This Hobby of Mine – Peter Lagershausen

Hobbies are fundamental aspects of ourselves. They help define who we are as individuals; they are the things we choose to immerse ourselves in with what little free time we have. This column aims to explore the vast range of unique and interesting hobbies and pastimes hidden within the Lawrence community, and to grant insight into what makes each Lawrentian unique.

Senior Peter Lagershausen.
Photo by Larissa Davis.

Spiders have forever been icons of fear. With eight legs, as many eyes and two protruding fangs, the image of spiders is commonly associated with the uncanny and macabre. Arachnophobia is one of the most common specific phobias among all cultures and age groups. Recently, residents of Kohler Hall may have found themselves victims of lingering Halloween spirit, as dozens of small, rubber arachnids lurk in dark corners and crevices, waiting for the perfect scare. Is this fear justified? Or are spiders simply misunderstood? Senior Peter Lagershausen gave some insight into the creepy-crawlies over a discussion about his hobby: tarantula keeping.

“Whether or not the fear is reasonable varies,” Lagershausen said. “Some tarantulas are comically unreasonable to be afraid of. There are some docile species where you could poke them right in the mouth and get at most a flinch out of them. Others, however, are like greased lightning and bite quite readily.”

However, despite being a tarantula keeper since eighth grade, Lagershausen has never been bitten. Even if he had, the effects of the spiders’ venom are commonly overstated. “Venom is one area where spiders are commonly demonized,” he said. “The bites from even the most venomous spiders in the world are almost never lethal for  healthy adults.” He clarified that casualties on record are typically people with compromised immune systems, allergies to the venom, are children or are elderly people.

Tarantulas in particular are not especially venomous. “The least venomous and thankfully most common bites would be akin to a bee-sting,” Lagershausen said. “However, there are certain genera — some of which I own — where bite reports range from localized pain and swelling to long-lasting and excruciating muscle spasms.” He laughed, saying, “There are definitely some spiders in my collection that I would not like to be bitten by. They are not feisty specimens, though, and I have never had a problem with them.”

“I have always been attracted to misunderstood things,” Lagershausen said, explaining his fascination with spiders. “It is not conscious, just an aspect of who I am. I have always thought super alien lifeforms were cool, and spiders are so different from anything we consider sentient.” He continued, “It was almost a fate thing. I went through a stint where I wanted to keep exotic pets — at first, reptiles. However, the commitments became daunting; reptiles require special lighting and attentive cleaning among other things. With tarantulas, I get to keep something exotic without as much responsibility.”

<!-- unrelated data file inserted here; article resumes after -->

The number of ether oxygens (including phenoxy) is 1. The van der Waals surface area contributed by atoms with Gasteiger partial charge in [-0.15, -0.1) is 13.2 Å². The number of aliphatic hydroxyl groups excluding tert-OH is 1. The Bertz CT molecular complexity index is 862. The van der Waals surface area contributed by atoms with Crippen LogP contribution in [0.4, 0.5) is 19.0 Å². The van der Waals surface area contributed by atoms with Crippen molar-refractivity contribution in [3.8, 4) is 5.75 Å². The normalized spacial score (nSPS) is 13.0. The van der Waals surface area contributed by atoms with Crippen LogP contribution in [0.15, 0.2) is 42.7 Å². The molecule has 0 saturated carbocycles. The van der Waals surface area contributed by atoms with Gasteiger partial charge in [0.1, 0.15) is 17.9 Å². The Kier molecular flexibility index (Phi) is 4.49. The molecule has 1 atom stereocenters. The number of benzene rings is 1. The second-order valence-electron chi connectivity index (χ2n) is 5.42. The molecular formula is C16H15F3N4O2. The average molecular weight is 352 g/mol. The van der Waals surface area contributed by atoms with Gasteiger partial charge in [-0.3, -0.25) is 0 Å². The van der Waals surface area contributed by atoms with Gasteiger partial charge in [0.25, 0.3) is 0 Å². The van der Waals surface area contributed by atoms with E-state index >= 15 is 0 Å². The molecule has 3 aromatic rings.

Lagershausen pulled out his laptop and showed pictures of an incredible variety of tarantulas. Splashed with vibrant turquoise and striped with intense purples and oranges, it was surprising to find these spiders coming straight from nature and not an artist’s studio. “You have got arboreals, terrestrials, New Worlds, Old Worlds, burrowers, web-spinners…all these different categories,” Lagershausen said. “They have got all these different color varieties. Some are electric purple or blue with striking patterns.” He continued, “Their webbing is nuanced. Some will completely cover their entire enclosure with webbing, while others spin web minimally and instead take advantage of their environments.” He also added, “It is really a collecting-based hobby. Pet owners do not buy a whole assortment of dog breeds, you know? It is much more about that with tarantulas.”

Among the vibrant colors and unique habits, there is a visceral aspect to owning tarantulas that keeps Lagershausen invested. “It is a little dark to admit, but I have always been fascinated by predation. It is what little boys are conditioned to like — beasts killing each other. In any phase of interest I had, be it dinosaurs or bugs, I was always drawn to the predators.” He continued, “I have mellowed out in this regard and found fascination in the full spectrum of living things, but it has really stuck with tarantulas because the only engaging thing about them is feeding them; otherwise, they just sit there. When you’re feeding them and they pounce on a cricket or dubia roach, there’s a little dopamine rush as it scores its meal.”

Lagershausen admitted the he does not expect anyone to love tarantulas. “I don’t care if you have an aversion or fear that you cannot shake. All I want is for people to acknowledge that spiders are vital parts of ecosystems and far more innocuous than they are made out to be.” He continued, “Even if you do not like spiders, they clean up pests you probably do not like much more. I am not looking to turn anybody  away from their visceral reaction, just towards the science behind them.”

With lifespans ranging from three to 30 years, tarantulas, if left to their intense commitment to public service, are here to stay. While many of us will not overcome our natural hesitation to the furry creatures, know that they are on our side and not nearly as evil as you might think. 

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